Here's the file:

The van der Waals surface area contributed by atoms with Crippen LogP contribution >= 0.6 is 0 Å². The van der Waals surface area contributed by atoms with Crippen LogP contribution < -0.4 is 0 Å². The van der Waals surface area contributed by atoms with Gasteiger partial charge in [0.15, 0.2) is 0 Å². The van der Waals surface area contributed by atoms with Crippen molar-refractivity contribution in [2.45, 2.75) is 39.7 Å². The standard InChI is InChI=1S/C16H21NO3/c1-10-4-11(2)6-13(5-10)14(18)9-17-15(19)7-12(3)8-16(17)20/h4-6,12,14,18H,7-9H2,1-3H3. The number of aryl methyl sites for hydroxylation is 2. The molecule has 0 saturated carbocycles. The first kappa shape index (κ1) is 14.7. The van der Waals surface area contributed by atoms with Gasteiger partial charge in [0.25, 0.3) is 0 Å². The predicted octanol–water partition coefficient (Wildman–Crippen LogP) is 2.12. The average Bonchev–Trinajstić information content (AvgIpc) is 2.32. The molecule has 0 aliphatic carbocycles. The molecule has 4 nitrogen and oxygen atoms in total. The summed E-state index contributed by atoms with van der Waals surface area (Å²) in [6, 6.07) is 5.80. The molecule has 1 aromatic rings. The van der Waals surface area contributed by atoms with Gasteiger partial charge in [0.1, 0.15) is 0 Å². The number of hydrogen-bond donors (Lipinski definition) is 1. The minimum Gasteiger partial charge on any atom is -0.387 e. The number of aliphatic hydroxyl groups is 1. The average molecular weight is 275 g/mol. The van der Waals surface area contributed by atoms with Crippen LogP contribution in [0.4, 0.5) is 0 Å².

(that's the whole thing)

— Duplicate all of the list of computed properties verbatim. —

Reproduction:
The van der Waals surface area contributed by atoms with Crippen LogP contribution >= 0.6 is 0 Å². The van der Waals surface area contributed by atoms with Crippen LogP contribution < -0.4 is 0 Å². The van der Waals surface area contributed by atoms with Gasteiger partial charge in [0.15, 0.2) is 0 Å². The van der Waals surface area contributed by atoms with Crippen molar-refractivity contribution in [2.45, 2.75) is 39.7 Å². The standard InChI is InChI=1S/C16H21NO3/c1-10-4-11(2)6-13(5-10)14(18)9-17-15(19)7-12(3)8-16(17)20/h4-6,12,14,18H,7-9H2,1-3H3. The number of aryl methyl sites for hydroxylation is 2. The molecule has 0 saturated carbocycles. The first kappa shape index (κ1) is 14.7. The van der Waals surface area contributed by atoms with Gasteiger partial charge in [0.25, 0.3) is 0 Å². The predicted octanol–water partition coefficient (Wildman–Crippen LogP) is 2.12. The average Bonchev–Trinajstić information content (AvgIpc) is 2.32. The molecule has 0 aliphatic carbocycles. The molecule has 4 nitrogen and oxygen atoms in total. The summed E-state index contributed by atoms with van der Waals surface area (Å²) in [6, 6.07) is 5.80. The molecule has 1 aromatic rings. The van der Waals surface area contributed by atoms with Gasteiger partial charge in [0.1, 0.15) is 0 Å². The number of hydrogen-bond donors (Lipinski definition) is 1. The minimum Gasteiger partial charge on any atom is -0.387 e. The number of aliphatic hydroxyl groups is 1. The average molecular weight is 275 g/mol. The van der Waals surface area contributed by atoms with Crippen LogP contribution in [0.4, 0.5) is 0 Å².